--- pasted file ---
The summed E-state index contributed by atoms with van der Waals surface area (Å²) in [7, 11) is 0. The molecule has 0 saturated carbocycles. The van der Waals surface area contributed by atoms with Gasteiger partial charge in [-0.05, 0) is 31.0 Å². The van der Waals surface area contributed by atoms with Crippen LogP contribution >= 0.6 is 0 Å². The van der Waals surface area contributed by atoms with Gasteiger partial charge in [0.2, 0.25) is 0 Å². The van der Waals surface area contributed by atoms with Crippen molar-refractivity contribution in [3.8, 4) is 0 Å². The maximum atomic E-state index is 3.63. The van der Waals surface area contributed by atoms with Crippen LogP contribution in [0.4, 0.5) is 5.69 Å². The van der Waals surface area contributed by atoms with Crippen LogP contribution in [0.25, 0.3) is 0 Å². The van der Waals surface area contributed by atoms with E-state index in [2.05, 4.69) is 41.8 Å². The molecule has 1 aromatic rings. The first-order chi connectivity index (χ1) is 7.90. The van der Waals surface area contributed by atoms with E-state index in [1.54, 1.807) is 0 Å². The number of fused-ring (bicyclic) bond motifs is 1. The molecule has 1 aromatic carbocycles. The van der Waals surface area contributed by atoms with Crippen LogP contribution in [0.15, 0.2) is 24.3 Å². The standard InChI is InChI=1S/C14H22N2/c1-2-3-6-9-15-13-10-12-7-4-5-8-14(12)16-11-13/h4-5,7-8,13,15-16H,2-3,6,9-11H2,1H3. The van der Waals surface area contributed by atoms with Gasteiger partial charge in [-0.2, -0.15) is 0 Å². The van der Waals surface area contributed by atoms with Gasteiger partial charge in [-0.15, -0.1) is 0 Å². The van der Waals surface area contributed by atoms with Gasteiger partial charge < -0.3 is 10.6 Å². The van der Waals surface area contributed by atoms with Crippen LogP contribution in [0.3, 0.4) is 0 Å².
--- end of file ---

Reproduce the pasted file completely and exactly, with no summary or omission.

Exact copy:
The summed E-state index contributed by atoms with van der Waals surface area (Å²) in [7, 11) is 0. The molecule has 0 saturated carbocycles. The van der Waals surface area contributed by atoms with Gasteiger partial charge in [-0.05, 0) is 31.0 Å². The van der Waals surface area contributed by atoms with Crippen LogP contribution >= 0.6 is 0 Å². The van der Waals surface area contributed by atoms with Gasteiger partial charge in [0.2, 0.25) is 0 Å². The van der Waals surface area contributed by atoms with Crippen molar-refractivity contribution in [3.8, 4) is 0 Å². The maximum atomic E-state index is 3.63. The van der Waals surface area contributed by atoms with Crippen LogP contribution in [0.4, 0.5) is 5.69 Å². The van der Waals surface area contributed by atoms with Crippen LogP contribution in [0.25, 0.3) is 0 Å². The van der Waals surface area contributed by atoms with E-state index in [2.05, 4.69) is 41.8 Å². The molecule has 1 aromatic rings. The first-order chi connectivity index (χ1) is 7.90. The van der Waals surface area contributed by atoms with E-state index in [1.54, 1.807) is 0 Å². The number of fused-ring (bicyclic) bond motifs is 1. The molecule has 1 aromatic carbocycles. The van der Waals surface area contributed by atoms with Crippen LogP contribution in [0.15, 0.2) is 24.3 Å². The standard InChI is InChI=1S/C14H22N2/c1-2-3-6-9-15-13-10-12-7-4-5-8-14(12)16-11-13/h4-5,7-8,13,15-16H,2-3,6,9-11H2,1H3. The van der Waals surface area contributed by atoms with Gasteiger partial charge in [-0.2, -0.15) is 0 Å². The van der Waals surface area contributed by atoms with Gasteiger partial charge in [-0.15, -0.1) is 0 Å². The van der Waals surface area contributed by atoms with Gasteiger partial charge < -0.3 is 10.6 Å². The van der Waals surface area contributed by atoms with Crippen LogP contribution in [0.3, 0.4) is 0 Å².